It’s a good thing we have two eyes. For good and sufficient reasons most people have been keeping a close watch on domestic affairs. It’s a good thing to do, especially in the political season.
But we have also been keeping an eye of global affairs where something important is happening. Most of the media misses it because they do not understand how important it is. But it affects everything, the value of our money, the cost of living, and our long-term prosperity. In other words it affects the American Dream.
It is the most important financial megatrend of our time.
America’s creditor base is decaying.
Here is the latest. As US debt has mushroomed, China has been a major creditor. In the fall of 2013 its holdings of US Treasury debt reached $1.3o5 trillion.
Now, it is shedding its holding of US government debt. It’s down to $1.06 trillion.
Ten years ago, Russia held $180 in Treasury debt. But as we reported in May, “[Russia’s] dollar holdings have fallen so low they are reported down in the asterisks in US Treasury listings, below the holdings of countries like Iraq and Vietnam.”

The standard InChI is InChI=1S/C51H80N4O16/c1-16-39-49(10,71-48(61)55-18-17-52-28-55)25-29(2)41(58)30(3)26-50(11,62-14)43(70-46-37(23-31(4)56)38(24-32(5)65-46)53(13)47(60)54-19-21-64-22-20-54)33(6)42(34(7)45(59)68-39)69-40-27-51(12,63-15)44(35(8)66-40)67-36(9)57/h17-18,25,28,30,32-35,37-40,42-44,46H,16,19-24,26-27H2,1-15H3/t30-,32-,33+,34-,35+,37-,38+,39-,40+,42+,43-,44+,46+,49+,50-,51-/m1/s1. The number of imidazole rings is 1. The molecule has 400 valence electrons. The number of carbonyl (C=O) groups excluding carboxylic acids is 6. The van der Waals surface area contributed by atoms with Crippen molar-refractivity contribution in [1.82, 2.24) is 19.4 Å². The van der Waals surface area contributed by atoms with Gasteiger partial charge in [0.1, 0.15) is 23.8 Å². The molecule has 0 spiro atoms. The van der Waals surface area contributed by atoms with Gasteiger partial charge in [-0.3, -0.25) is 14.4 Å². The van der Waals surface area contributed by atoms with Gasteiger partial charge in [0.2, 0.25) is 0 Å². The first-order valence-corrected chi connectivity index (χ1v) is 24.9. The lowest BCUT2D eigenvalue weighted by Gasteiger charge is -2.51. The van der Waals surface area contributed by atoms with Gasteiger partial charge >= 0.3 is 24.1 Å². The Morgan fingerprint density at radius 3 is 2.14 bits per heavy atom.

Of course you know that in the both the case of China and Russia, de-dollarization goes hand in hand with a determined move to fortify their bank reserves with gold.
In a commentary on May 20, we wrote that the primary impact of this move to gold is threefold:
- Central bank gold purchases are a harbinger of growing “de-dollarization,” the waning role for the dollar as the world’s reserve currency. As such they also signal a long-term decay in the dollar’s purchasing power.
- The addition of gold to central bank reserves makes those nations less susceptible to US foreign policy hegemony. It is no secret that the rest of the world, including long-time US allies, are bristling at what they see as the heavy hand of US trade restrictions and sanctions that directly impact their economies.
- The sheer quantity of central bank buying power has an unmistakable impact on gold’s trajectory. Furthermore, gold in central bank reserves is gold in strong hands and is less likely to be sold.
Meanwhile, in a report on China’s waning dollar holdings, CNBC cites an analyst saying, ““The key question then is: who will finance the heavy issuance associated with very large budget deficit.”
We know the answer to that. US debt will have to be financed by Federal Reserve money printing.